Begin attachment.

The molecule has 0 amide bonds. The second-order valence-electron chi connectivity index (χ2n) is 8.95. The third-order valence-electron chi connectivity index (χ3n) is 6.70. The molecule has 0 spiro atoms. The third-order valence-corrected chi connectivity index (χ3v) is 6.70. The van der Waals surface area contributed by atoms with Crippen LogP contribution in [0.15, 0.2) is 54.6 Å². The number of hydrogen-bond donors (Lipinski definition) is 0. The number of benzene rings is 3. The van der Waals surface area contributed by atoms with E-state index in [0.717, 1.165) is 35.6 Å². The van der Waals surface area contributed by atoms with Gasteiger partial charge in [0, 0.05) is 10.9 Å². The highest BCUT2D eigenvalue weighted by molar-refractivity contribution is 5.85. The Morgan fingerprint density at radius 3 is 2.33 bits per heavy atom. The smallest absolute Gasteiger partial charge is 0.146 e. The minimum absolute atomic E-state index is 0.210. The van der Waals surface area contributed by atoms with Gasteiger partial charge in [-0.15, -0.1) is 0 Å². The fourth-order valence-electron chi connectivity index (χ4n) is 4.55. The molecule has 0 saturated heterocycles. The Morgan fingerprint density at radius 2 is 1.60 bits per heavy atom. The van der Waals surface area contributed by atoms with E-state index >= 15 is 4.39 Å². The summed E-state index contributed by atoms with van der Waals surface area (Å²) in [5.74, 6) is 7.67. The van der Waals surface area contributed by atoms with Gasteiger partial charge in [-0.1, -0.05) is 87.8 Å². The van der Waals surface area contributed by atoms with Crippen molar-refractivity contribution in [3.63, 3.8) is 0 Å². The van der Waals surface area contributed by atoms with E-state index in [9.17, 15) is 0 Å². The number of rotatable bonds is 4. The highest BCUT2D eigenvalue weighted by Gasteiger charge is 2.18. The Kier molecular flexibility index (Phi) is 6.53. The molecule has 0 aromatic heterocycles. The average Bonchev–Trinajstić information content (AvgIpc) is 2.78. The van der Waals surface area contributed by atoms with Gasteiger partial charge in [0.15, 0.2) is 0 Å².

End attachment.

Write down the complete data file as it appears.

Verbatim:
The molecule has 0 amide bonds. The second-order valence-electron chi connectivity index (χ2n) is 8.95. The third-order valence-electron chi connectivity index (χ3n) is 6.70. The molecule has 0 spiro atoms. The third-order valence-corrected chi connectivity index (χ3v) is 6.70. The van der Waals surface area contributed by atoms with Crippen LogP contribution in [0.15, 0.2) is 54.6 Å². The number of hydrogen-bond donors (Lipinski definition) is 0. The number of benzene rings is 3. The van der Waals surface area contributed by atoms with E-state index in [0.717, 1.165) is 35.6 Å². The van der Waals surface area contributed by atoms with Gasteiger partial charge in [0, 0.05) is 10.9 Å². The highest BCUT2D eigenvalue weighted by molar-refractivity contribution is 5.85. The Morgan fingerprint density at radius 3 is 2.33 bits per heavy atom. The smallest absolute Gasteiger partial charge is 0.146 e. The minimum absolute atomic E-state index is 0.210. The van der Waals surface area contributed by atoms with Gasteiger partial charge in [-0.15, -0.1) is 0 Å². The fourth-order valence-electron chi connectivity index (χ4n) is 4.55. The molecule has 0 saturated heterocycles. The Morgan fingerprint density at radius 2 is 1.60 bits per heavy atom. The van der Waals surface area contributed by atoms with E-state index >= 15 is 4.39 Å². The summed E-state index contributed by atoms with van der Waals surface area (Å²) in [5.74, 6) is 7.67. The van der Waals surface area contributed by atoms with Gasteiger partial charge in [-0.1, -0.05) is 87.8 Å². The van der Waals surface area contributed by atoms with Crippen molar-refractivity contribution in [3.63, 3.8) is 0 Å². The van der Waals surface area contributed by atoms with E-state index in [9.17, 15) is 0 Å². The number of rotatable bonds is 4. The highest BCUT2D eigenvalue weighted by Gasteiger charge is 2.18. The Kier molecular flexibility index (Phi) is 6.53. The molecule has 0 aromatic heterocycles. The average Bonchev–Trinajstić information content (AvgIpc) is 2.78. The van der Waals surface area contributed by atoms with Gasteiger partial charge in [0.15, 0.2) is 0 Å².